Learn how to make extra long DIY Curtain rods for extra wide windows with step by step tutorial. These extra long curtain rods are a great budget-friendly alternative! Also, a great solution for rod bowing or curtains catching as they slide.
Today, I have Melissa from Make It Yours With Melissa sharing a great DIY tutorial with you!
I love how she has a whole bunch of great ideas and makes everything look really super pretty! You can read more about her at the bottom of the post but for now, here is Melissa –
Extra Long Curtain Rods for Large Windows
Something my husband and I learned the hard way when we moved into our new house was that telescoping, also known as adjustable, curtain rods are not actually a good idea for larger windows or multiple windows sharing a curtain rod.
They are fine for smaller windows.
If you want to extend your curtain rod on either side of a large window (and believe me, you really do), or you have a couple of windows to dress, you either need to
- Make sure you are not extending your telescoping rod to anywhere near its maximum length and get a telescoping rod that is more than double the length you need it to be, or,
- Spend a pretty penny on a custom rod, or,
- Make your own rod using electrical conduit.
Our family room has two 5 foot wide windows that sit side by side.
We knew that in order to stay on budget AND get a good quality rod, building a curtain rod was the way to go.
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Materials Needed to Make DIY Curtain Rods Using Electrical Conduit
- Electrical conduit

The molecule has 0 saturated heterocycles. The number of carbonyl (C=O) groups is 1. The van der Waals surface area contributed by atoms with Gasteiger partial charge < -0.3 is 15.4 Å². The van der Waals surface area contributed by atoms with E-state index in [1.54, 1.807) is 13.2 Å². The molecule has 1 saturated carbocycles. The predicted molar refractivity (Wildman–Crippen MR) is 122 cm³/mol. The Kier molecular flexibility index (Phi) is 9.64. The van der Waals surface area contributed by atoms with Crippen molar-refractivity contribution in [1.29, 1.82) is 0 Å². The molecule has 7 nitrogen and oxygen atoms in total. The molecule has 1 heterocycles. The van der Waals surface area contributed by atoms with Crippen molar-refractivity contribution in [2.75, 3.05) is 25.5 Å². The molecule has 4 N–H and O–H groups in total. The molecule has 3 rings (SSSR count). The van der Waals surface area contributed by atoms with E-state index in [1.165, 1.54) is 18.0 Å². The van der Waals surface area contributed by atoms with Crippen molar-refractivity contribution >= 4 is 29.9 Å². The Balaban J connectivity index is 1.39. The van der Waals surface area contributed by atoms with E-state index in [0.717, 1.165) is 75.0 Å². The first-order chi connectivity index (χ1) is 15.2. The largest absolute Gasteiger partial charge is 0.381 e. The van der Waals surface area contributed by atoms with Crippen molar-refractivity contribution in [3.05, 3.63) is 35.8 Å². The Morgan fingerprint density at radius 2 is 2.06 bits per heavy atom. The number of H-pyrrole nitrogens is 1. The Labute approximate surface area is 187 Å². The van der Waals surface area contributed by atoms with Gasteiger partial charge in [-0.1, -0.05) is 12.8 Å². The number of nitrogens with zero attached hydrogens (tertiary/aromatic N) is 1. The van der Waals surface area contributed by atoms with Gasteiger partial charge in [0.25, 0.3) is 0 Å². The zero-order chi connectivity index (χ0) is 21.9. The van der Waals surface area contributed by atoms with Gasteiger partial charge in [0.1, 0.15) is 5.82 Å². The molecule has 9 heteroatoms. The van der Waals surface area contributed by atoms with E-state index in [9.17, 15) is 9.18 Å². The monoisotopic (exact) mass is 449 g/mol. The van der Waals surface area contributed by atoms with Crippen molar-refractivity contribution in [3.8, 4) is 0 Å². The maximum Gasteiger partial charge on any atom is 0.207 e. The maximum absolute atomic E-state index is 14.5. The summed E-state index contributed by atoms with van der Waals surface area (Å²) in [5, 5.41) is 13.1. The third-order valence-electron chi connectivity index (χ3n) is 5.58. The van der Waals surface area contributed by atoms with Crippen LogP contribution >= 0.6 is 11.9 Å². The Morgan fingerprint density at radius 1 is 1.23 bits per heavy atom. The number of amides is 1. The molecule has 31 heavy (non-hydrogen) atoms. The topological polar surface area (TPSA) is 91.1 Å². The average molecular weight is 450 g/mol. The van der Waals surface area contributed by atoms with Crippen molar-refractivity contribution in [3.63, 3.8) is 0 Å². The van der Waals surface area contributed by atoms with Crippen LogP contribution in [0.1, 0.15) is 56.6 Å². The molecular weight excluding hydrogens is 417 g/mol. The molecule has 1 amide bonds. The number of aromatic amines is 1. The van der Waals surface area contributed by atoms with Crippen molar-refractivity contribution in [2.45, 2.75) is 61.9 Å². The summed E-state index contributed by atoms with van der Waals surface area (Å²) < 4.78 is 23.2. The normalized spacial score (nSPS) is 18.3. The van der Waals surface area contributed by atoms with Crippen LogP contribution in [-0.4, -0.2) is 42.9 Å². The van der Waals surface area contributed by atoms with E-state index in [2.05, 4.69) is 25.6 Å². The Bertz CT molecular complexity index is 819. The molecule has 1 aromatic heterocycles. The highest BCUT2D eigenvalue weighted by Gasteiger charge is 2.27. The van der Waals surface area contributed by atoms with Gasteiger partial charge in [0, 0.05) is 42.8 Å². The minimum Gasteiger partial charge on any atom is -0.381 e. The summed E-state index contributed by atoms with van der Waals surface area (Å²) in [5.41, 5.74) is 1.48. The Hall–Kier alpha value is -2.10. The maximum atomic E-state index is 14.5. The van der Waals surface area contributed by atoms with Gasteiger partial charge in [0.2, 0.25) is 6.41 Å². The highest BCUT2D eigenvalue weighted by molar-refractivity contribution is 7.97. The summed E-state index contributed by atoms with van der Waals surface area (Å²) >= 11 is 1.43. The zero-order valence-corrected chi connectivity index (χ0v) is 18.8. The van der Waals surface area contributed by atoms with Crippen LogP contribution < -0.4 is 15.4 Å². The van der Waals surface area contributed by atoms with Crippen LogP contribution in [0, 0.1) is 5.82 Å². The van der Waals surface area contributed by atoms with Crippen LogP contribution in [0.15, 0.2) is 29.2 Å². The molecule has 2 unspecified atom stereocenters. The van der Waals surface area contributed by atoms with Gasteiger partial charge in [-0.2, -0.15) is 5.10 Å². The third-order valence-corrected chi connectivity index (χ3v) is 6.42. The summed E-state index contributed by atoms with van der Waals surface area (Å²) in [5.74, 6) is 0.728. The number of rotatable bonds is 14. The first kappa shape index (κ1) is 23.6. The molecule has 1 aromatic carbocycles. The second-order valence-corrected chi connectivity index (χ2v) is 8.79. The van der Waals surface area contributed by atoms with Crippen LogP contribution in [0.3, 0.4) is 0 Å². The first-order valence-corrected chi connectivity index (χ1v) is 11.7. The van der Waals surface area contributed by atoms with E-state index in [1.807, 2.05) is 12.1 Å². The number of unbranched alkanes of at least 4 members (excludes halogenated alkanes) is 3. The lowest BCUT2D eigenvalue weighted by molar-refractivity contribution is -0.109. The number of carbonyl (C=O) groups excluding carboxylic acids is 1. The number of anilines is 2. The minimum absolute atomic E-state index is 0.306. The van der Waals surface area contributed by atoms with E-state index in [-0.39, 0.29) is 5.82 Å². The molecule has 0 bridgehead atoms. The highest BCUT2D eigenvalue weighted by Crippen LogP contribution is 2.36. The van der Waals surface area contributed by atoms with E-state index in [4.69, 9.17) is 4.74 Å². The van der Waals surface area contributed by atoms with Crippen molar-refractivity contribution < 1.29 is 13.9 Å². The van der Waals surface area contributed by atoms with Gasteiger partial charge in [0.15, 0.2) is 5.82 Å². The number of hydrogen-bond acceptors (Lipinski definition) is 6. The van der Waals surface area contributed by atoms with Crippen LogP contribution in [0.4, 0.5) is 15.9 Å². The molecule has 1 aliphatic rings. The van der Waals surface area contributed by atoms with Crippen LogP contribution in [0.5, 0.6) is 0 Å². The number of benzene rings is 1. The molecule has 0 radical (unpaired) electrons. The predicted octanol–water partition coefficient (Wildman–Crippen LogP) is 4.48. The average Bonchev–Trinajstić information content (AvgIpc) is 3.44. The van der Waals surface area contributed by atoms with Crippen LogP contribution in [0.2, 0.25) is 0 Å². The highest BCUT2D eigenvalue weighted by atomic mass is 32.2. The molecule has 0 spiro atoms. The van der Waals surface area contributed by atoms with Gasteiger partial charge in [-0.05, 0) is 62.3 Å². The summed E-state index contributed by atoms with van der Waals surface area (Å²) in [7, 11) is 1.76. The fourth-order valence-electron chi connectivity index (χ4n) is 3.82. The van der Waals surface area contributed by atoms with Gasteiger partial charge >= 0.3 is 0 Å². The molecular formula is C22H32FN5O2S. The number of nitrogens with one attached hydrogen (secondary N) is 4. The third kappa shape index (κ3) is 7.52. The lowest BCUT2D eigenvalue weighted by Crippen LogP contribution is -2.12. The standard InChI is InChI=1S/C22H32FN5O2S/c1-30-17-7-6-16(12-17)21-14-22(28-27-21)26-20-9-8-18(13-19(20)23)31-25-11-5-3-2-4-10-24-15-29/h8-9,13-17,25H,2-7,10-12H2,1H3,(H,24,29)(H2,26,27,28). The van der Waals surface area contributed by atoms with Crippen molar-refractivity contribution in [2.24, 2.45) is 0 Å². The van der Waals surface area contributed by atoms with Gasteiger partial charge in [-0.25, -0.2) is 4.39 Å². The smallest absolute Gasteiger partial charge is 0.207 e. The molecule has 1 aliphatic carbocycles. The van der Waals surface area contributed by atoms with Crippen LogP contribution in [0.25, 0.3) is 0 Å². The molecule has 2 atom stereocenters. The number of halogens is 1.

- Set screw coupling
- Pipe cutter
- Drapery Brackets – 3
- Champaign or wine corks
- Spray primer
- Spray paint – in color of your choice. I used this one.
- Spray sealer
- Utility knife
- Power drill
- Torpedo Level
- Paste wax
- Rag or paper towel
How to Make Your Own Extra-Long DIY Curtain Rods
Step 1– Gather supplies
- Electrical conduit – Pick out the straightest pieces of electrical conduit (aka EMT Conduit, or Electrical Metal Tube Conduit), you can find.
- Depending on the length you need your curtain rod to be, you may need more than one 10 foot piece.
- For our project, we needed two because we wanted the finished rod to be 13.5 ft long.
Very Important Tip: Make sure you know what size grommet or pocket your curtain has so that you can purchase the correct size, or diameter, conduit. We bought 1¼” conduit pieces because our grommet opening was 1 ½”.
- Coupler – Needed if you need a rod longer than 10 ft. Make sure that the EMT set screw coupling (sometimes called a coupler) fits the conduit.
- The coupler will sit in the center support rod, with the screws pointed towards the wall and won’t really be visible. You won’t need to worry about the curtains gliding over it.
- Brackets – one for each end and one for the center.
- Make sure they fit your conduit diameter. The larger your conduit, the more trouble you might have finding brackets that fit it. But you can usually use pliers to open the bracket up a little and shove the coupling in there to expand it and make it work. You want to do this before you paint it, though.
- Finials – Pick out some finials you like, too. We used the ones from the telescoping rod we originally tried to make work for the window.
Step 2– Cut Conduit
Cut the electrical conduit pipes to the required size using pipe cutters.
The required size for the conduit is half of your desired finished length. We needed a 13.5′ curtain rod so we cut our conduit to 2 pieces of 6.75′